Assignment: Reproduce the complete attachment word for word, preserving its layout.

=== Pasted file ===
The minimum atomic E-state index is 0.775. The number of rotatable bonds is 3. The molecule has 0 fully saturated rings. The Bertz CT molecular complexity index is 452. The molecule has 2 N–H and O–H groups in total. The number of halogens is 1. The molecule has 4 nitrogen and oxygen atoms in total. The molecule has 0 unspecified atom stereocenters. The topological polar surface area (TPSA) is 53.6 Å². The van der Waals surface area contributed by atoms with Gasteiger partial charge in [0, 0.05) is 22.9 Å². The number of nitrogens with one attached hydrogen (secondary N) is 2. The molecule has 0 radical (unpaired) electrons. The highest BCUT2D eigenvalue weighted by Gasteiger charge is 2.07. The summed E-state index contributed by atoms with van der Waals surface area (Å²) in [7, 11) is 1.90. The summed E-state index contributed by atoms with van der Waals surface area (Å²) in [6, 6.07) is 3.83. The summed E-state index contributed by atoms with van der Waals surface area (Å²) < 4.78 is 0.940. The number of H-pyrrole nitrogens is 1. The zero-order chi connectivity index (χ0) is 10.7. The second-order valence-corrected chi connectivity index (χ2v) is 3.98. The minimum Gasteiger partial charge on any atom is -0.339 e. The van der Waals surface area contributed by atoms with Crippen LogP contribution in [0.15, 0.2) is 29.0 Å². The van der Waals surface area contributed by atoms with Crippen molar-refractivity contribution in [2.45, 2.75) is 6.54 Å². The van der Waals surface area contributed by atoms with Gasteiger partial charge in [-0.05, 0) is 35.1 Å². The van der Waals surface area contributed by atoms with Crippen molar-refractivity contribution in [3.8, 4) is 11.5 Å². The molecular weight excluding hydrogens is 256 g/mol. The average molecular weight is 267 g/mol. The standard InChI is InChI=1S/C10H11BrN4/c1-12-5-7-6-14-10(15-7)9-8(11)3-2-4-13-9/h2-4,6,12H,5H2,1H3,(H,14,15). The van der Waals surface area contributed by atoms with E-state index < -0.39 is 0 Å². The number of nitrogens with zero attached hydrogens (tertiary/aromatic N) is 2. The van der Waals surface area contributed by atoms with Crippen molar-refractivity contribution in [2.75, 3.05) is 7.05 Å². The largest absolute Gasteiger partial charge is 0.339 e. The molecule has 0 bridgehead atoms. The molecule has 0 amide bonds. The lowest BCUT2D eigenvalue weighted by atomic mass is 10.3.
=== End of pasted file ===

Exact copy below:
The minimum atomic E-state index is 0.775. The number of rotatable bonds is 3. The molecule has 0 fully saturated rings. The Bertz CT molecular complexity index is 452. The molecule has 2 N–H and O–H groups in total. The number of halogens is 1. The molecule has 4 nitrogen and oxygen atoms in total. The molecule has 0 unspecified atom stereocenters. The topological polar surface area (TPSA) is 53.6 Å². The van der Waals surface area contributed by atoms with Gasteiger partial charge in [0, 0.05) is 22.9 Å². The number of nitrogens with one attached hydrogen (secondary N) is 2. The molecule has 0 radical (unpaired) electrons. The highest BCUT2D eigenvalue weighted by Gasteiger charge is 2.07. The summed E-state index contributed by atoms with van der Waals surface area (Å²) in [7, 11) is 1.90. The summed E-state index contributed by atoms with van der Waals surface area (Å²) in [6, 6.07) is 3.83. The summed E-state index contributed by atoms with van der Waals surface area (Å²) < 4.78 is 0.940. The number of H-pyrrole nitrogens is 1. The zero-order chi connectivity index (χ0) is 10.7. The second-order valence-corrected chi connectivity index (χ2v) is 3.98. The minimum Gasteiger partial charge on any atom is -0.339 e. The van der Waals surface area contributed by atoms with Crippen LogP contribution in [0.15, 0.2) is 29.0 Å². The van der Waals surface area contributed by atoms with Crippen molar-refractivity contribution in [2.45, 2.75) is 6.54 Å². The van der Waals surface area contributed by atoms with Gasteiger partial charge in [-0.05, 0) is 35.1 Å². The van der Waals surface area contributed by atoms with Crippen molar-refractivity contribution in [3.8, 4) is 11.5 Å². The molecular weight excluding hydrogens is 256 g/mol. The average molecular weight is 267 g/mol. The standard InChI is InChI=1S/C10H11BrN4/c1-12-5-7-6-14-10(15-7)9-8(11)3-2-4-13-9/h2-4,6,12H,5H2,1H3,(H,14,15). The van der Waals surface area contributed by atoms with E-state index < -0.39 is 0 Å². The number of nitrogens with zero attached hydrogens (tertiary/aromatic N) is 2. The van der Waals surface area contributed by atoms with Crippen molar-refractivity contribution in [2.75, 3.05) is 7.05 Å². The largest absolute Gasteiger partial charge is 0.339 e. The molecule has 0 bridgehead atoms. The molecule has 0 amide bonds. The lowest BCUT2D eigenvalue weighted by atomic mass is 10.3.